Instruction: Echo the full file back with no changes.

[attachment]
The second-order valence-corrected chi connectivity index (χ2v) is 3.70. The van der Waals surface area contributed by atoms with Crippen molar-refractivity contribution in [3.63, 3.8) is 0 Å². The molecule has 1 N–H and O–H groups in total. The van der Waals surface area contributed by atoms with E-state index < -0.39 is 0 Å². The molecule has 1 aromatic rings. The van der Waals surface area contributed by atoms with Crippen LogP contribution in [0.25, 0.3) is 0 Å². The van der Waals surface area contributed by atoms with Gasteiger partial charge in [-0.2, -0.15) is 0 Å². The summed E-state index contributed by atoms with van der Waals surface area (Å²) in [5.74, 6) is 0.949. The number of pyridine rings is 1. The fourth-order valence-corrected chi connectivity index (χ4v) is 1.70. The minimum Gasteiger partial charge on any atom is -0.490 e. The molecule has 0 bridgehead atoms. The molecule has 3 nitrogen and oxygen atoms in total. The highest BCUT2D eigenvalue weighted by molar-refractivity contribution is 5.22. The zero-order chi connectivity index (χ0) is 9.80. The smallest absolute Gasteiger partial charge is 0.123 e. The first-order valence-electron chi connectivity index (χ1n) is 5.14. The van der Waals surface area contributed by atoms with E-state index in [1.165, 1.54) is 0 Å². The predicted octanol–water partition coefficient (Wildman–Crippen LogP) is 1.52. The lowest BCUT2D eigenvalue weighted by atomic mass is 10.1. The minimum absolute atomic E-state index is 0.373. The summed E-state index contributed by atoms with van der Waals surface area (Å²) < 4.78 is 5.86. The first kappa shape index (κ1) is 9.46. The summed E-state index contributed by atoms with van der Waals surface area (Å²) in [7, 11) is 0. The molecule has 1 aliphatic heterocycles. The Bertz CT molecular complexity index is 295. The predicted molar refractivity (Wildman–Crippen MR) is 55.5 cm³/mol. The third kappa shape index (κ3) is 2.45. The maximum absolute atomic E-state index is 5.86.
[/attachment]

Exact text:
The second-order valence-corrected chi connectivity index (χ2v) is 3.70. The van der Waals surface area contributed by atoms with Crippen molar-refractivity contribution in [3.63, 3.8) is 0 Å². The molecule has 1 N–H and O–H groups in total. The van der Waals surface area contributed by atoms with E-state index < -0.39 is 0 Å². The molecule has 1 aromatic rings. The van der Waals surface area contributed by atoms with Crippen LogP contribution in [0.25, 0.3) is 0 Å². The van der Waals surface area contributed by atoms with Gasteiger partial charge in [-0.2, -0.15) is 0 Å². The summed E-state index contributed by atoms with van der Waals surface area (Å²) in [5.74, 6) is 0.949. The number of pyridine rings is 1. The fourth-order valence-corrected chi connectivity index (χ4v) is 1.70. The minimum Gasteiger partial charge on any atom is -0.490 e. The molecule has 0 bridgehead atoms. The molecule has 3 nitrogen and oxygen atoms in total. The highest BCUT2D eigenvalue weighted by molar-refractivity contribution is 5.22. The zero-order chi connectivity index (χ0) is 9.80. The smallest absolute Gasteiger partial charge is 0.123 e. The first-order valence-electron chi connectivity index (χ1n) is 5.14. The van der Waals surface area contributed by atoms with E-state index in [1.165, 1.54) is 0 Å². The predicted octanol–water partition coefficient (Wildman–Crippen LogP) is 1.52. The lowest BCUT2D eigenvalue weighted by atomic mass is 10.1. The minimum absolute atomic E-state index is 0.373. The summed E-state index contributed by atoms with van der Waals surface area (Å²) < 4.78 is 5.86. The first kappa shape index (κ1) is 9.46. The summed E-state index contributed by atoms with van der Waals surface area (Å²) in [7, 11) is 0. The molecule has 1 aliphatic heterocycles. The Bertz CT molecular complexity index is 295. The predicted molar refractivity (Wildman–Crippen MR) is 55.5 cm³/mol. The third kappa shape index (κ3) is 2.45. The maximum absolute atomic E-state index is 5.86.